By Anush Martirosian
The opposition Zharangutyun (Heritage) party claimed on Tuesday that it has been offered to sell its election commission seats to one of the pro-government parties preparing for the May 31 municipal elections in Yerevan.
As a party represented in Armenia’s parliament, Zharangutyun is legally entitled to appoint one of the nine members of the Central Election Commission (CEC) and its district and precinct-level divisions. The other commission seats are controlled by President Serzh Sarkisian and the four parties represented in his government.
“We have numerous reports from our members of district commissions to the effect that one of the coalition forces is offering to buy our commission seats,” Zoya Tadevosian, a CEC member affiliated with Zharangutyun, told RFE/RL. Tadevosian said that these offers have been rejected and that the pro-government force is now threatening to individually approach and bribe members of precinct election commissions in Yerevan representing the opposition party.
Tadevosian refused to name names, saying that she will do that if the alleged attempts to bribe Zharangutyun activists continue. “They must discontinue these criminal activities,” she said.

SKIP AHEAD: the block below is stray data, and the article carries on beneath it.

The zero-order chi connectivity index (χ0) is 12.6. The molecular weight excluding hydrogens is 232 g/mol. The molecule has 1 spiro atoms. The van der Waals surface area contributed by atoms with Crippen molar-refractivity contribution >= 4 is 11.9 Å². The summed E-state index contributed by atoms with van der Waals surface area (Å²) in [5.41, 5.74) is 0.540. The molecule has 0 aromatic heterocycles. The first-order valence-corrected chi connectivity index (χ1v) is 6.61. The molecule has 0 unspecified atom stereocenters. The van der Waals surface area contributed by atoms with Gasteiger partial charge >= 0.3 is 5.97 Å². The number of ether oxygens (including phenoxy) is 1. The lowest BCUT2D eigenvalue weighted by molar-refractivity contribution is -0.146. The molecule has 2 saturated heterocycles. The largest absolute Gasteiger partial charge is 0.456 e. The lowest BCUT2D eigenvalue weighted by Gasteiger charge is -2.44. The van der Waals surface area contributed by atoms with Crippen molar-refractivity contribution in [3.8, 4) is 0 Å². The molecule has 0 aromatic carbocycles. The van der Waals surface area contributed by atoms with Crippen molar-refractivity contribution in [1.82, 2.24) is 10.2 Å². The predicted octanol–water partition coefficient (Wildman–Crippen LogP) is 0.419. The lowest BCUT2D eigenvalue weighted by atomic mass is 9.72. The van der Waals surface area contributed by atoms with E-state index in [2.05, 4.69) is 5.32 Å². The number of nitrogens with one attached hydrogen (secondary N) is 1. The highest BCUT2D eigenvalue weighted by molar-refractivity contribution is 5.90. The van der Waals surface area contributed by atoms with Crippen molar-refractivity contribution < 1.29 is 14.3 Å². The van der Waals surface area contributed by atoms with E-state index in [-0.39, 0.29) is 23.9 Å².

President Sarkisian’s Republican Party of Armenia (HHK) has been accused by the opposition of using its government levers and dirty tricks to win just about every election held in the country over the past decade. The HHK is already facing opposition allegations that it is forcing public sector employees to campaign for its victory in the upcoming polls. The ruling party has yet to react to these allegations.
“The Republican Party has no reason to buy commission seats,” said Abraham Bakhchagulian, the CEC member from the HHK. “You can’t change election results by buying one or another commission member.”
The HHK’s largest coalition partner, the Prosperous Armenia Party (BHK) of tycoon Gagik Tsarukian, was accused by opposition and even some pro-government groups of wholesale vote buying in the May 2007 parliamentary elections.
The BHK representative to the CEC, Harutiun Shahbazian, ruled out his party’s involvement in the alleged buying and bribing offers. “I don’t think she is talking about our party,” he said, commenting on Tadevosian’s claims.
The claims were dismissed by Garegin Azarian, the non-partisan chairman of the CEC. He argued that precinct commissions are to be formed only from May 5-8. “I think it’s impossible to bribe members of a non-existent commission,” Azarian told RFE/RL through a spokesman.